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Appy hacking in the Surrey countryside - Surrey equestrian

PUBLISHED: 11:11 12 July 2014 | UPDATED: 11:14 12 July 2014

If you like to hack out on your own, now you can do so with peace of mind (Photo: Bob Atkins)

If you like to hack out on your own, now you can do so with peace of mind (Photo: Bob Atkins)

Bob Atkins

Editor-in-chief at Horse&Rider magazine, which is based in Grayshott, Alison Bridge brings us all the latest from the Surrey horse world...

Share photos from your favourite Surrey hacks @ www.surreylife.co.uk/photos

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Hacking is something all of us riders enjoy, whether it’s just a relaxed amble on the common once in a while, or powering our way across the fabulous Surrey heaths and hills to keep ourselves and our horses fit.

Although our county is so close to London and seems pretty busy, it’s surprisingly good for hacking. In fact, I’d say it’s one of the best places, thanks to the National Trust, English Nature, the Forestry Commission and the like, which provide well-maintained bridlepaths on gorgeous land. And even if you’re right on the edge of town, there are fantastic places like Ham Common and Richmond Park to ride that are wonderfully evocative of the hunting grounds they used to be in medieval times.

Sometimes, it’s great to try new places, too. I recently bought a little lorry for my cob, Harry, and although he refused to load into it for a while, he’s now been persuaded that it’s a good idea. Thank goodness. If you’ve ever tried to persuade 500kg of reluctant horseflesh to move anywhere, let alone up a ramp and into a box, you’ll understand my relief!

So now we are exploring, driving to places that I can ride back home from, just in case I can’t get him back into the lorry at the end of a hack. My last adventure was on Frensham Common, where we rode up onto a ridge and could look down on one side to the Great Pond with its little dinghies and their bright spinnakers, and on the other side to the magical Little Pond, reed-fringed and an amazing Mediterranean blue.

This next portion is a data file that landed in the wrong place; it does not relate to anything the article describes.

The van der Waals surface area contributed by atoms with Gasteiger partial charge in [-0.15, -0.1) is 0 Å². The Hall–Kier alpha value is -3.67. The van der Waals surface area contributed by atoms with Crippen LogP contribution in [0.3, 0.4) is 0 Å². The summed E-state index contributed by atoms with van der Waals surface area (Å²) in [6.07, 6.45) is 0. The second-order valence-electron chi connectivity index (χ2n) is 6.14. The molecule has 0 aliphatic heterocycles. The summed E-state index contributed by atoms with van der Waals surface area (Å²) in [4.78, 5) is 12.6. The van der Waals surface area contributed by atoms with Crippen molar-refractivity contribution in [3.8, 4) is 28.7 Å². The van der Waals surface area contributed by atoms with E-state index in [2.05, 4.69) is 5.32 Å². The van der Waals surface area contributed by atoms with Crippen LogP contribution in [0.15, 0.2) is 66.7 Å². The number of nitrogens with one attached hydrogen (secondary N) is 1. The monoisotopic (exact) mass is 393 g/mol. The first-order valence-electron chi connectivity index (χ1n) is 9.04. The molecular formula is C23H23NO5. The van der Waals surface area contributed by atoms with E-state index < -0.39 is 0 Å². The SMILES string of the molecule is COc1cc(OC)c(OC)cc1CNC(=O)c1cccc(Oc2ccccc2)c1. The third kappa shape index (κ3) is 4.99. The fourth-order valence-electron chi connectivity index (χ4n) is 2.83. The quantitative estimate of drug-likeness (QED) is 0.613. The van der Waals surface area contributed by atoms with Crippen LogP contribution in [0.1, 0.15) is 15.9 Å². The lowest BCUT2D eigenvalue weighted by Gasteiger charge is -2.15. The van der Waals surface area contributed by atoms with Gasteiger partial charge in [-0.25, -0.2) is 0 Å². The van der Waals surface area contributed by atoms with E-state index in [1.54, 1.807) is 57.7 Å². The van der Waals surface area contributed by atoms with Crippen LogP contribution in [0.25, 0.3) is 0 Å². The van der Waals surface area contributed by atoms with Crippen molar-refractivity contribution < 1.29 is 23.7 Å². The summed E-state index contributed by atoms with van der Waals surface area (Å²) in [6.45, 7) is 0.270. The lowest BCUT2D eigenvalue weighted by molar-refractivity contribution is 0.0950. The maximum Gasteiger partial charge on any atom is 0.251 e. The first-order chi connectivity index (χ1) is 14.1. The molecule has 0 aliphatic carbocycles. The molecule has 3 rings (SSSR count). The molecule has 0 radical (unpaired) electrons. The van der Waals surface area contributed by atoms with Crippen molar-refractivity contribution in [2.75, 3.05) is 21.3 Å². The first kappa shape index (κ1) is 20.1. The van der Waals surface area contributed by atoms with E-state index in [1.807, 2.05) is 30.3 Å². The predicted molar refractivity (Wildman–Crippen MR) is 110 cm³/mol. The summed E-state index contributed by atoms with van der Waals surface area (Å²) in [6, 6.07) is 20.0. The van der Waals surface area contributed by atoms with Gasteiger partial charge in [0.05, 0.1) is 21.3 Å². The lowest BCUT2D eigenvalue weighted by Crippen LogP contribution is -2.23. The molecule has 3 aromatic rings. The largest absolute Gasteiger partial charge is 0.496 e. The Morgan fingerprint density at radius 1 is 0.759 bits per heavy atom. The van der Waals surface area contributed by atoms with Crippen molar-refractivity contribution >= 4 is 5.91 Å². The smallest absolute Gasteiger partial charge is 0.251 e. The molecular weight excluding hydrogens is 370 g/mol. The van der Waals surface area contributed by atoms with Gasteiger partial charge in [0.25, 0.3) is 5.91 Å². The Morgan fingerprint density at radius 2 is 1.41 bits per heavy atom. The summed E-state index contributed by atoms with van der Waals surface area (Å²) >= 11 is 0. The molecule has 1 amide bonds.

I’ll be trying lots of new places around Surrey to ride this summer, so I was interested to hear about a couple of handy apps for smartphones that sound brilliant for anyone who enjoys outdoor pursuits.

 

Appy hacking

For a start, there’s the route guide app ViewRanger, which gives you access to riding routes across the UK. Download it to your phone from the app store, open it up and it shows you all the bridleways and byways, roads and footpaths in the immediate area.

The ViewRanger app also allows you to find routes of interest that can then be downloaded and viewed on a map. Once they are downloaded, the map and route are visible without the need for a mobile signal and active navigation guides you around the route to prevent you going off course.

The routes have all been uploaded by the ViewRanger community and come with details of length, difficulty, altitude profile etc, so you can quickly find a route suitable for your requirements.

The app is free to download and also comes with OpenSource maps, although premium maps such as Ordnance Survey can be downloaded for a small fee.

It’s great for finding UK riding and walking routes, and has loads more information for keen outdoors people. You can also use the app on holiday as ViewRanger allows the user to download maps from over 22 countries including the USA and most of Europe.

If you like to go hacking alone, there can be a safety issue in more remote places – but there’s also an app for that too!

Horse Rider SOS tracks you as you ride and sends out an alert if you have an accident. Before you head off for your ride, you open it on your phone, press the start button and the app will begin to track you while you ride. As long as it continues to detect your movement and progress, it will remain in tracking mode. If you fall off your horse, are unconscious or unable to move, Horse Rider SOS will enter alert mode and begin the rescue process.

At this point, your predetermined guardians will be notified immediately that you’re in trouble and will be sent your location so that you can be rescued without delay. At £4.99, Horse Rider SOS is a small price to pay for peace of mind.

So what are you waiting for – get out and explore with your horse this summer!

 

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• For more information, visit the websites at viewranger.com and horseandridersos.com

 

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